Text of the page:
Over the past few months, Yelp has been taking steps to help businesses reeling from the impact of the coronavirus pandemic — things like waived fees, virtual service listings and GoFundMe fundraisers (that last one had a mixed reception).

But without getting into the question of whether the United States is reopening at the right time in the right way, it’s clear that the reopening is happening, and businesses are going to need new tools to safely navigate the changing landscape. So Yelp is announcing two of those tools today.

First, it says it’s expanding on its COVID-19 banners, with a full COVID-19 section on each business profile. So those businesses can indicate whether they’re doing things like enforcing social distancing, sanitizing spaces between customer visits, requiring that employees wear masks and/or gloves, requiring that customers wear masks and so on.

These updates will be timestamped. There can, of course, still be a difference between what the business promises and the reality in the store. But as a consumer, at least you’ll know how up-to-date those promises are.

Image Credits: Yelp

In addition, Yelp says it will use a combination of human moderation and machine learning to update these sections with information that businesses have posted elsewhere, like whether they offer curbside pickup or virtual services.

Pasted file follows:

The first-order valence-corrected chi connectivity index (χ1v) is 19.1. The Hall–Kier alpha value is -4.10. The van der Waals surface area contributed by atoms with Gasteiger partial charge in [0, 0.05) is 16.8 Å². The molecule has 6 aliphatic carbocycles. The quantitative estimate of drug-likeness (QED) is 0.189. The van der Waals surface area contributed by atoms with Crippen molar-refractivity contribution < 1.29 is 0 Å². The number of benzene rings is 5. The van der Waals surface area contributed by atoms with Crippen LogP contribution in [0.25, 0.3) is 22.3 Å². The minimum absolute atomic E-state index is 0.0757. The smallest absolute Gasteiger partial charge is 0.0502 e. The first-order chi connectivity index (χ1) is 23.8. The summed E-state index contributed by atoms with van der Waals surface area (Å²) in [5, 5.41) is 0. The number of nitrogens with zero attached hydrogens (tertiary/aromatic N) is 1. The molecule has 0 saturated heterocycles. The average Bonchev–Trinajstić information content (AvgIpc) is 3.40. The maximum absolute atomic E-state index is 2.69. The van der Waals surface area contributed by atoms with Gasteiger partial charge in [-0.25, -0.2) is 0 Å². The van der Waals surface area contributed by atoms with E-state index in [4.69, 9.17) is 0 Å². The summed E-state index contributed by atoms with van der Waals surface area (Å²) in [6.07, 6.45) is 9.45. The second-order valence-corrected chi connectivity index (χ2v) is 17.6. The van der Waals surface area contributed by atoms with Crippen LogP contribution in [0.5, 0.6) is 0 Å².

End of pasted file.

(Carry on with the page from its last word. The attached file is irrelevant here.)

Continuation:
The company is also updating its waitlist feature, which restaurants may be turning to as a way to avoid long lines and crowds. Restaurants will now be able to print a QR code that customers can scan to add themselves to the waitlist in a contactless way. Hosts will also be able to manually adjust wait times, and they’ll get alerts when they’re approaching legally mandated seating capacities.

In a statement, Yelp’s head of consumer product Akhil Kuduvalli Ramesh said that the company’s response to the pandemic has broken down into two phases. During the first phase, “We helped businesses convey how they are updating their operating models and services they offered.”

He added, “In phase two, as people begin to reenter businesses, addressing the health and safety needs in the local marketplaces across the US is of paramount importance.”

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